Adobe Photoshop and Corel Painter
Today, I’m going to give an overview of how I created my Weimaraner Puppy “Sketch.” For this tutorial, I will assume that you already have a working knowledge of Photoshop and how to use layers and layer masks and how to clone.
The Final Image
Evolution of the Image
Nearly 5 years ago when I bred a litter of Weimaraners, my only digital camera was a point and shoot Olympus C5060. It’s actually a pretty nice little point and shoot camera, but I mostly used it for snapshots. While I did occasionally venture into the RAW and TIFF formats, I usually just shot at it’s default 1Mb Jpeg. Were I to do it again, I’d have my Canon 40D, special lenses, and I know a lot more now about photographing dogs. That’s life, sometimes we capture images in less than ideal circumstances. Actually, although this image needed fixing, I have a fine arts degree and I enjoy melding my photography and drawing skills.
The Original Image
The original is a 1 Mb Jpeg Snapshot. Most of the puppies are in sleepy poses, but I thought the one puppy was posed quite nicely. This, by the way, is Buffy des Perles d’Artemis.
In my first round, I just cleaned up the background with cloning and pasting in Photoshop. I then applied a Topaz Labs Clean Filter* globally. I’ve found that the Clean Filter can add a well, cleaner, more illustrative look that can be especially useful for noisy jpegs. I also applied a levels adjustment for overall tones.
This was a nicer snapshot, but I still didn’t feel very satisfied with it. I decided to try placing it in a less distracting background.
I explored different textures and colors for the background. I tried various shades from green to blue. I finally decided that the background needed to be subtle and neutral. I chose my Classique Keepsake Texture and had to play around a bit with adjustment layers to get the exact tone I wanted.
After Layer Adjustments of Levels, Color Balance and Hue/Saturation, the texture became a neutral tone that complemented the pup.
Both textures are available in the Classique Texture Collection series.
The puppy is laying on a red blanket surrounded by grass. A little of the paw has grass blades covering it. I had to do a bit of cloning to re-create the dog nails and clean up the blanket. I didn’t get too picky in the blanket as I knew only a suggestion would be visible.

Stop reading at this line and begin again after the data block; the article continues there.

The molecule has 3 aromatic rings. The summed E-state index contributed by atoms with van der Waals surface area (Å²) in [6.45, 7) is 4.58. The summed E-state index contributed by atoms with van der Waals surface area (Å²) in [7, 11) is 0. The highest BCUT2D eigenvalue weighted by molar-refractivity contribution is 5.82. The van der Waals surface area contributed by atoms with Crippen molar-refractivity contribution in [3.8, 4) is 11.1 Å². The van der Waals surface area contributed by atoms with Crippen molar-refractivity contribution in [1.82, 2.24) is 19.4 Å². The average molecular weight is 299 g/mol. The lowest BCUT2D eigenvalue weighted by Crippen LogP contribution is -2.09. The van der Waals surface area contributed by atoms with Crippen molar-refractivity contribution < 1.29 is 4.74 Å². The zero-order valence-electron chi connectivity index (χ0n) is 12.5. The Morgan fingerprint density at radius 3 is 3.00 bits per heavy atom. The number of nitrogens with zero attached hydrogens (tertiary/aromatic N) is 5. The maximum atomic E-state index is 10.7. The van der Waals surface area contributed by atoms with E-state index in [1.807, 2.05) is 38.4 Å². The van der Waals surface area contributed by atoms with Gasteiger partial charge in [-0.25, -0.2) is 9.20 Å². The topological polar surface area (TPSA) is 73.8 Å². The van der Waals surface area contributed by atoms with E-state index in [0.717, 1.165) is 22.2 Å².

After cloning the blanket and grass away, I determined that I wanted the blanket to be blue. I then used a Hue / Saturation layer adjustment to tone a copy of the puppy layer. I placed the original puppy photo in color above and used a layer mask so that the blue background from below shows. I also added a little bit more of a pink tint to the nose using a layer set to overlay and then painting with pink color.
Here’s the Layer Panel. (In hindsight, I could have used a layer mask on the hue/saturation layer and not needed to duplicate the puppy layer.)
I then further edited the layer mask until just a little bit of the blue from the blanket still came through. You can see the transparency of the layer below.
Here is the Puppy placed on the background texture
Buffy is now placed on the background, but we need to do some clean-up and editing. I’ve divided my layers into groups. First Buffy (the puppy) and then the Background. Let’s break it down.
Buffy the puppy
- I painted along the shadows around the puppy body with a little bit of brown color on an overlay layer to deepen the blue.
- I added a little bit more blue – again on an overlay layer.
- I painted with black and white on an overlay layer to burn and dodge areas that needed more definition such as where her ear separates from her back.
- I needed to desaturated where the red blanket had put a color cast on her coat. I used a layer set to a blend mode of saturation and painted with white. Because of the pup’s coloring, desaturating worked well. On another dog, a selective color adjustment layer may work better.
- The levels, hue / saturation and color balance layers are all to control the overall color of the texture.
- I used 4 layers set to overlay to burn in different areas to create more depth behind the puppy. I used four layers so I could try the intensity and placement in increments and still back out to a lesser level if I needed to.
Here’s my almost final image
Final Touches in Corel Painter
I could have done most of the following steps in Photoshop, but I like Corel Painter for this, so I then took the image into Painter for some final touches.
The Topaz Labs Clean filter works really well on short-haired dog coats, but it tends to go a little wild and twirly in some places, so I’ve gone in with a blender brush (usually grainy water) and smoothed and cleaned up the nose, the paw pads, the eyes and a few places on the coat. I also painted in some highlights on the coat and nose and blended them in.
The Blue Blanket
I used an oil pastel brush to put in just a little more blue in the blanket and to blend the blanket area better. I also added some highlights with an oil pastel brush.
This is what I LOVE using Corel Painter for. I go in with my Wacom Tablet and soften and paint in the hair around the edges. I have some awesome hair brushes that I got from Fay Sirkis.
Well, I do hope that helps you to see the process I went through. Please let me know if that was clear or if you have a better way to do anything!
Note: The Topaz Labs Filter link is an affiliate link – I get a small commission from any sales. I really do use these filters on just about every image. There are also some Amazon.com links that are also affiliate links.